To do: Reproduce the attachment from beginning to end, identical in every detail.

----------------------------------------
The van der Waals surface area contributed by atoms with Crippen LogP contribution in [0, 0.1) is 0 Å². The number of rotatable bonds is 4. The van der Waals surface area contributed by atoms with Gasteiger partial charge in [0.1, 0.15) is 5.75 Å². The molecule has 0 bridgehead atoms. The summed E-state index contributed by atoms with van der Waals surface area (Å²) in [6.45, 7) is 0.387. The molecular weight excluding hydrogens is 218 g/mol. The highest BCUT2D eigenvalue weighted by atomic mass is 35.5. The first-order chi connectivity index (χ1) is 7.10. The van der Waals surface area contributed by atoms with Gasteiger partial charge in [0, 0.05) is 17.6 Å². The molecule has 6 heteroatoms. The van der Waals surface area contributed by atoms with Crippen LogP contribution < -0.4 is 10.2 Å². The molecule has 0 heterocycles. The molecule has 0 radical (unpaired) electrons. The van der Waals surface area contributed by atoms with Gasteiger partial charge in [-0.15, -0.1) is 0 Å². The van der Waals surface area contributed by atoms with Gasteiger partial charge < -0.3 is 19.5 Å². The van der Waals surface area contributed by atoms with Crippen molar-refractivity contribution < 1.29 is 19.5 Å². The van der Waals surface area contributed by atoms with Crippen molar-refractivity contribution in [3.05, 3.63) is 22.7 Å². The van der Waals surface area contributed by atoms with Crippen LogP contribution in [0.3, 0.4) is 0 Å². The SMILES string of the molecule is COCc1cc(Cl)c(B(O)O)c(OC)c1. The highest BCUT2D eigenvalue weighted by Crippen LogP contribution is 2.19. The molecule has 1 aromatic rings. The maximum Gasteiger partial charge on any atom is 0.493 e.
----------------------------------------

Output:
The van der Waals surface area contributed by atoms with Crippen LogP contribution in [0, 0.1) is 0 Å². The number of rotatable bonds is 4. The van der Waals surface area contributed by atoms with Gasteiger partial charge in [0.1, 0.15) is 5.75 Å². The molecule has 0 bridgehead atoms. The summed E-state index contributed by atoms with van der Waals surface area (Å²) in [6.45, 7) is 0.387. The molecular weight excluding hydrogens is 218 g/mol. The highest BCUT2D eigenvalue weighted by atomic mass is 35.5. The first-order chi connectivity index (χ1) is 7.10. The van der Waals surface area contributed by atoms with Gasteiger partial charge in [0, 0.05) is 17.6 Å². The molecule has 6 heteroatoms. The van der Waals surface area contributed by atoms with Crippen LogP contribution < -0.4 is 10.2 Å². The molecule has 0 heterocycles. The molecule has 0 radical (unpaired) electrons. The van der Waals surface area contributed by atoms with Gasteiger partial charge in [-0.15, -0.1) is 0 Å². The van der Waals surface area contributed by atoms with Gasteiger partial charge < -0.3 is 19.5 Å². The van der Waals surface area contributed by atoms with Crippen molar-refractivity contribution < 1.29 is 19.5 Å². The van der Waals surface area contributed by atoms with Crippen molar-refractivity contribution in [3.05, 3.63) is 22.7 Å². The van der Waals surface area contributed by atoms with Crippen LogP contribution in [0.3, 0.4) is 0 Å². The SMILES string of the molecule is COCc1cc(Cl)c(B(O)O)c(OC)c1. The highest BCUT2D eigenvalue weighted by Crippen LogP contribution is 2.19. The molecule has 1 aromatic rings. The maximum Gasteiger partial charge on any atom is 0.493 e.